A Brand from the Burning, by Roy Hattersley
Lock up your sons and daughters, John Wesley is riding into town! According to Roy Hattersley, Wesley was a man of "dubious conduct." Maybe he was even a psychologically disturbed religious megalomaniac who used the Methodist movement as a vehicle for establishing his own status and salvation.
As a man, Wesley was "silly about women" and "remained, into old age, dangerously susceptible to every woman who seemed to admire him," Hattersley charges. His relationships were characterized by "emotional irresponsibility" and even bordered on "emotional masochism." Perhaps the problem of sexual impotence accounted for his "juvenile pursuit of women" well into middle age?
As a theologian, Wesley was "not an original thinker" but "susceptible to whatever influence was most recently upon him," to the point of being "intellectually footloose," according to Hattersley. If "women were his weakness, doctrinal promiscuity was his abiding sin." He had "a unique facility for ignoring inconvenient truths" and "was not the man to allow a malign purpose to prevent the endorsement of a convenient conclusion." Wesley was a pragmatist after all, for whom theology at times "had to be forgotten in order to attract men and women who were frightened by long words and complicated ideas."
As a pastor, Wesley was intolerably superstitious: he actually believed in supernatural realities and miracles. And he held that all of life was subject to the providence of God. As a result, he had the habit of "taking piety too far" and seemed "incapable of experiencing, or even understanding, normal human emotions." It is also likely that Wesley was a hypochondriac and a valetudinarian who reveled in the self-absorption of ill health.
As a leader, Wesley possessed an "unscrupulous determination never to admit that he had been wrong": he "intimidated (as well as influenced) those around him" and "constantly sought to deceive others." Indeed, he was a tyrannical autocrat who "lived in perpetual fear of being overthrown and thus believed that calls for democracy must immediately be crushed." The fact is, Hattersley says, "Methodism was made up as it went along--very largely inside John Wesley's troubled mind"--and was then governed by his "ruthless organization." In short, Wesley was a capricious and egocentric attention seeker.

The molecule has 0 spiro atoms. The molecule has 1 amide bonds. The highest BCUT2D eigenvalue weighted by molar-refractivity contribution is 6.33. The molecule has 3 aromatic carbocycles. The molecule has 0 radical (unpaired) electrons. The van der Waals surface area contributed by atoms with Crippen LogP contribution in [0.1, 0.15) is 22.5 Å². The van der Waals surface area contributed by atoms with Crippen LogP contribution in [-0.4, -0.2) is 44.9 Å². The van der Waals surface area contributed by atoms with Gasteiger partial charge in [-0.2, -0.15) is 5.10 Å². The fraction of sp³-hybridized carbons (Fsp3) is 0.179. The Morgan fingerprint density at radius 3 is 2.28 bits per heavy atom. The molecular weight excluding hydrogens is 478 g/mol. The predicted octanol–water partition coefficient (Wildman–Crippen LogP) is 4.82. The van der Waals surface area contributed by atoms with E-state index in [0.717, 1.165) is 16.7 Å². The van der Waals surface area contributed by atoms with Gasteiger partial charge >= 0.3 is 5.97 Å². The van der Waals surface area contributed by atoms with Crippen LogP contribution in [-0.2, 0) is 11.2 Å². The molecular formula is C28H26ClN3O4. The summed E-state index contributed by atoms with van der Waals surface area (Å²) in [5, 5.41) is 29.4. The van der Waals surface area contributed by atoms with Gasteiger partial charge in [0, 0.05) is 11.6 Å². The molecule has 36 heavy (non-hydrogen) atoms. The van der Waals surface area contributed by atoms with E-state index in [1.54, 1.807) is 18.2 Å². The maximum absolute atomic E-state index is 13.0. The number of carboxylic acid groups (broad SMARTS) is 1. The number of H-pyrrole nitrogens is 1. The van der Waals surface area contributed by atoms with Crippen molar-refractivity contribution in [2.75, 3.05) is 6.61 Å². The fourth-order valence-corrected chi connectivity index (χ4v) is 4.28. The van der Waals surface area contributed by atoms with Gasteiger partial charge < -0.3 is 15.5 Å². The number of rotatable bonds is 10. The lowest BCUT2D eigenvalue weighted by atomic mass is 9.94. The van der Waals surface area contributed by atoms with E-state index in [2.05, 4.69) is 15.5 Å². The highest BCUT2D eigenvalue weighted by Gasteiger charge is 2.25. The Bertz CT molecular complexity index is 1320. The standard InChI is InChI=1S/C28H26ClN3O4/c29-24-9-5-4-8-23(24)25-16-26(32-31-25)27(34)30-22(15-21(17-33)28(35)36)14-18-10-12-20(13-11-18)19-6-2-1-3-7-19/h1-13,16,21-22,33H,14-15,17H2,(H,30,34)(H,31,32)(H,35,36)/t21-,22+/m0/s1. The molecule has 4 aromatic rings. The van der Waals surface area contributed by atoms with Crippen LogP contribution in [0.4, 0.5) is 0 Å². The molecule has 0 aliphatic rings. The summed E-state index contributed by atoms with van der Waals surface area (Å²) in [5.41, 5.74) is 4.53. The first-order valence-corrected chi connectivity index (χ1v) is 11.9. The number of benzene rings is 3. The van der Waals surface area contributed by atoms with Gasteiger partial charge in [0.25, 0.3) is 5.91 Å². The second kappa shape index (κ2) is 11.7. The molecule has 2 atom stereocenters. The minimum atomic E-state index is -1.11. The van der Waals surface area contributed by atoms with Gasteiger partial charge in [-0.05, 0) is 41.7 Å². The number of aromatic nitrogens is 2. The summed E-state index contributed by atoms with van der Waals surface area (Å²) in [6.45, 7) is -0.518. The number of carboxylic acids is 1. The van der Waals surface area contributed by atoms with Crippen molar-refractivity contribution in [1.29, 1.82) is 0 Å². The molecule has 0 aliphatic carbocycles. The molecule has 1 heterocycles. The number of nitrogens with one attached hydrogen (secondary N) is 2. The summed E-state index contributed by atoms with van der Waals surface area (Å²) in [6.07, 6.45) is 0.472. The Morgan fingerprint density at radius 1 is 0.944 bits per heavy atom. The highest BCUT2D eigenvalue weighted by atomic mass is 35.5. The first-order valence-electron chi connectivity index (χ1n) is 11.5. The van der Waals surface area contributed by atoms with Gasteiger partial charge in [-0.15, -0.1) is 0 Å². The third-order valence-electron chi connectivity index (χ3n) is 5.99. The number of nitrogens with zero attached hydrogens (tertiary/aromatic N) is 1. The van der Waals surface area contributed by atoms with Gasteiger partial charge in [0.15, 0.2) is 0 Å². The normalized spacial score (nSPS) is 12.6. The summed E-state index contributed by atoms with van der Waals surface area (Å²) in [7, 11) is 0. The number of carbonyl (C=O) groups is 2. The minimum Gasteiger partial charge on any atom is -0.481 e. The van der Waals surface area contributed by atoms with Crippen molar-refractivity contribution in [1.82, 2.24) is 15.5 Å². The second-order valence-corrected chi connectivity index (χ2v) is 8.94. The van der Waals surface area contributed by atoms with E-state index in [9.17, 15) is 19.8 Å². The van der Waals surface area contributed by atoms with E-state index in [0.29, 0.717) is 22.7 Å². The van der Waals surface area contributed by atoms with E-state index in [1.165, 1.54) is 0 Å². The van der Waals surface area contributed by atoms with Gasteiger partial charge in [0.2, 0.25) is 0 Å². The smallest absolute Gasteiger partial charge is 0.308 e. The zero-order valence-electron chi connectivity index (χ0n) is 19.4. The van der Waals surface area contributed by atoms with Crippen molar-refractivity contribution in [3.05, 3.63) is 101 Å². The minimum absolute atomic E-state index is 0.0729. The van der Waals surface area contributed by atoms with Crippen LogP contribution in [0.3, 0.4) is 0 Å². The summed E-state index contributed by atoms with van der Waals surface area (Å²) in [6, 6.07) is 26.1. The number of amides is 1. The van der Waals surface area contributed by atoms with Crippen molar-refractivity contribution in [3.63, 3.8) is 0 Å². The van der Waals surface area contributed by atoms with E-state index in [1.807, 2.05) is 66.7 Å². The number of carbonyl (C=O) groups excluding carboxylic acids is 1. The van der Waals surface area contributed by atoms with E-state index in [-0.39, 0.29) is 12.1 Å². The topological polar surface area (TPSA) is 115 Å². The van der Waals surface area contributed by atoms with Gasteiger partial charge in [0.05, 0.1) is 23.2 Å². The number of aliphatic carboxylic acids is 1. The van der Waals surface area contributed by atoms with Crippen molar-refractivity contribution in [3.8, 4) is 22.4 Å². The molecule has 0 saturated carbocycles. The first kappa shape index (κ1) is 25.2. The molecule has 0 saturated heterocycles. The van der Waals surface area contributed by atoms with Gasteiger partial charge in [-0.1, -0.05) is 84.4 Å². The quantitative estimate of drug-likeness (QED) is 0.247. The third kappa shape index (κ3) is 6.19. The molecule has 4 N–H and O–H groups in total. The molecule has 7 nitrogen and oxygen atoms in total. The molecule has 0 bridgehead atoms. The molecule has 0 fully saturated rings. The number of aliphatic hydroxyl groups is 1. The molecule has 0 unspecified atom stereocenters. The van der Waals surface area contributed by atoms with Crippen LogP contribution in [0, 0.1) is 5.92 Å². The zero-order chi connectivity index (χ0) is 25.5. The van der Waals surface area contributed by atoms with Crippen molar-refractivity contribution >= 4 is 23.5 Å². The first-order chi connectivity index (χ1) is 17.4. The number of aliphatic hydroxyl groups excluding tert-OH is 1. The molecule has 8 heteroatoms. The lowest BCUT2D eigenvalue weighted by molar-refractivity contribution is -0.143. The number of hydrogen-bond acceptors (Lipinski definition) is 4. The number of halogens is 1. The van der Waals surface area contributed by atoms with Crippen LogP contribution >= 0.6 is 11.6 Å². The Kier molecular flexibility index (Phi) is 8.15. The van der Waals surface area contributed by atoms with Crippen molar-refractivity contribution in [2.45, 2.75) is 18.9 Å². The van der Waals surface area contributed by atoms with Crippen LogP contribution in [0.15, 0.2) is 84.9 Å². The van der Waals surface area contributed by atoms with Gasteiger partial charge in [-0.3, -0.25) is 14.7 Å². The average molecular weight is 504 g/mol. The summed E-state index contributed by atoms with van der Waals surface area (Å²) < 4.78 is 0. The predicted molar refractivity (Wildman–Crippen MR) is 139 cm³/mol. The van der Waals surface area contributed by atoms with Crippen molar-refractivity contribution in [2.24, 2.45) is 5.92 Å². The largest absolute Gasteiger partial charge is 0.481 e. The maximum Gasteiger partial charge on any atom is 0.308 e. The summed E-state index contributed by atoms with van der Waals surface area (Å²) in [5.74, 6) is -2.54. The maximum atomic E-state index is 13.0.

As a work of modern criticism Hattersley's biography seeks to present the historical Wesley warts and all, with the objectivity of an outsider's point of view. But there is no such thing as neutral reporting, not even from the pen of a former British Labor Party politician turned Lord of the Realm like Hattersley. It is clear that he reads his sources through the lenses of a self-confessed atheism and the secular prejudices of modern psychosocial categories.
To this Methodist scholar it seems that the author portrays a "tabloid" version of Wesley's life: sensational and sweepingly judgmental; often historically inaccurate; and largely ignorant of the research of Wesley scholars over the past few decades.
Ironically, those who are familiar with the scholarship actually consulted by Hattersley may be led to conclusions very different from his. Many will not find it strange that Wesley could innocently desire female companionship and even the sexual intimacy of marriage, while struggling to accept his true calling to a single life. Many will find it strange that the author condemns Wesley for being both unyieldingly dogmatic and pragmatically susceptible to doctrinal revision. The combination of openness and conviction can be seen as admirable qualities in a Christian leader.